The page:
Corrective action is something we as leaders must face at one time or another. Whether you are giving or receiving corrective action, it can be uncomfortable or even down right demoralizing.
Think about it – if you have ever been called to the office to meet with your immediate supervisor because your actions deserve a course correction, it can elicit some negative emotions.
Likewise, if you have ever had to discuss behavioral issues with a subordinate, it too can leave you with a bad taste in your mouth – especially if you are the type of leader that thrives on seeing your people succeed.
However, it does not have to be a negative experience when it is presented in a positive light. As leaders we do have control over how we handle presenting corrective action.
For example, if we come into the meeting angry or upset and allow our emotions to control our presentation, the recipient’s defense mechanisms usually flare up and our desired outcome (a behavior correction) will be lost. Therefore, it is a best practice to wait and rationally evaluate the reasons for meeting with the employee instead of doing so immediately.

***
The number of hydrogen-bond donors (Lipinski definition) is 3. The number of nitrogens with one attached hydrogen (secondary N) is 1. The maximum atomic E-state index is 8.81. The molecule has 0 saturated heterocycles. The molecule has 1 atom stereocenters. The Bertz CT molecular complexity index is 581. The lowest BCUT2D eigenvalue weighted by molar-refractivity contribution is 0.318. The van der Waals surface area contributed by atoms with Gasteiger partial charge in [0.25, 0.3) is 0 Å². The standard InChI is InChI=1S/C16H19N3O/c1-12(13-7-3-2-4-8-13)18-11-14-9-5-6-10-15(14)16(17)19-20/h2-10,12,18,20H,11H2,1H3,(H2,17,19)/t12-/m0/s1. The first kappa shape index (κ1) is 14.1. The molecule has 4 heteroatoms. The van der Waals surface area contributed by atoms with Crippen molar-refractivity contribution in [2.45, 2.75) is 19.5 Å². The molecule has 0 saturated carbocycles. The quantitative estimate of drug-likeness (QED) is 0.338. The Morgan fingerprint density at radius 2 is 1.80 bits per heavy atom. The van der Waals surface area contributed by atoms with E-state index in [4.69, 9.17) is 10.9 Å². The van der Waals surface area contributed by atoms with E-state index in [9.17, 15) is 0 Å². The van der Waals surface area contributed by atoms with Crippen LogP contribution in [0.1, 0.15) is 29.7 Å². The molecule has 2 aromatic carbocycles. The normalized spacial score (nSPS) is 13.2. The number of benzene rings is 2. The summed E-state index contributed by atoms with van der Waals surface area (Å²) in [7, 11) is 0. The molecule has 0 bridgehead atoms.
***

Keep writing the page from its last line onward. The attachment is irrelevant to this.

During the meeting (which should always be done in private and away from the employee’s peers) focus primarily on the negative behavior and not the person. Keep the discussion on what specific action or inaction is causing you to meet.
Throughout the meeting, encourage the employee to come up with solutions to correct their behavior. This will produce better buy-in from the employee and, thus, a greater likelihood they will change.
If needed, schedule a follow-up appointment if the initial shock of being held accountable is too overwhelming for the employee. Remember to keep calm and stay in control of your emotions, no matter the reaction of the employee.
I recently had an employee that needed corrective action because he was not completing daily tasks. After several coaching sessions from his immediate supervisor, he was still not performing at the expected level. The next step was to hold him accountable through the company’s corrective action process.
During our meeting, I sensed he was upset and emotional. I told him that we would follow-up in a couple of days to discuss solutions. A couple of days later we met in an informal setting in his department, away from his peers. He came up with several great solutions and since then his work behaviors have dramatically improved.
Had I approached the meeting as a “one-way conversation” and berated him for his poor performance, it would not have produced what was needed: an employee willingly contributing to the success of the team.
Remember, you are the leader and therefore have control over the tone of the meeting. Ensure the employee that you believe in them and only want to see them succeed. Corrective action can produce positive results if it is done with the spirit of helping the employee become better.